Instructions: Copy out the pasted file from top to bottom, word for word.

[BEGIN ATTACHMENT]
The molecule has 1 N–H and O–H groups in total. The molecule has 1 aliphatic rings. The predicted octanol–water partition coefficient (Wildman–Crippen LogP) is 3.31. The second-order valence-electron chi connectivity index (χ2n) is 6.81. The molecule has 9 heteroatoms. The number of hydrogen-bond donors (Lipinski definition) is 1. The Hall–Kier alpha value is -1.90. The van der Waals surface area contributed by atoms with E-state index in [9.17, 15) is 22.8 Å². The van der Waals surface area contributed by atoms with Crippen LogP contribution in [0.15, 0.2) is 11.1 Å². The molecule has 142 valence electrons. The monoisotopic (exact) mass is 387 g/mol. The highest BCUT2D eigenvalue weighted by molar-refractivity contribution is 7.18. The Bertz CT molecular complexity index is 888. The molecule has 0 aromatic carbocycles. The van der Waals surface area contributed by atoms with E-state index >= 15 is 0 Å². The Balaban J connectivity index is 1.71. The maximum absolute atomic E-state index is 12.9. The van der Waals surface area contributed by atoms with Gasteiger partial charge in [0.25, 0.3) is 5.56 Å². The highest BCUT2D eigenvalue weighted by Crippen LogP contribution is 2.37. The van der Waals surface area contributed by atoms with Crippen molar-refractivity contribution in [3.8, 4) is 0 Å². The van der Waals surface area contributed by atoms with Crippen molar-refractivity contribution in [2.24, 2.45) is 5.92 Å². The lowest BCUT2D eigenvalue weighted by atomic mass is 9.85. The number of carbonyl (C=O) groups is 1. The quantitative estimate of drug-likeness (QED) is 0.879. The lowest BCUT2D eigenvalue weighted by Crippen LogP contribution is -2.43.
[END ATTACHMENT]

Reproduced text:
The molecule has 1 N–H and O–H groups in total. The molecule has 1 aliphatic rings. The predicted octanol–water partition coefficient (Wildman–Crippen LogP) is 3.31. The second-order valence-electron chi connectivity index (χ2n) is 6.81. The molecule has 9 heteroatoms. The number of hydrogen-bond donors (Lipinski definition) is 1. The Hall–Kier alpha value is -1.90. The van der Waals surface area contributed by atoms with E-state index in [9.17, 15) is 22.8 Å². The van der Waals surface area contributed by atoms with Crippen LogP contribution in [0.15, 0.2) is 11.1 Å². The molecule has 142 valence electrons. The monoisotopic (exact) mass is 387 g/mol. The highest BCUT2D eigenvalue weighted by molar-refractivity contribution is 7.18. The Bertz CT molecular complexity index is 888. The molecule has 0 aromatic carbocycles. The van der Waals surface area contributed by atoms with E-state index >= 15 is 0 Å². The Balaban J connectivity index is 1.71. The maximum absolute atomic E-state index is 12.9. The van der Waals surface area contributed by atoms with Gasteiger partial charge in [0.25, 0.3) is 5.56 Å². The highest BCUT2D eigenvalue weighted by Crippen LogP contribution is 2.37. The van der Waals surface area contributed by atoms with Crippen molar-refractivity contribution in [3.8, 4) is 0 Å². The van der Waals surface area contributed by atoms with Crippen molar-refractivity contribution in [2.24, 2.45) is 5.92 Å². The lowest BCUT2D eigenvalue weighted by atomic mass is 9.85. The number of carbonyl (C=O) groups is 1. The quantitative estimate of drug-likeness (QED) is 0.879. The lowest BCUT2D eigenvalue weighted by Crippen LogP contribution is -2.43.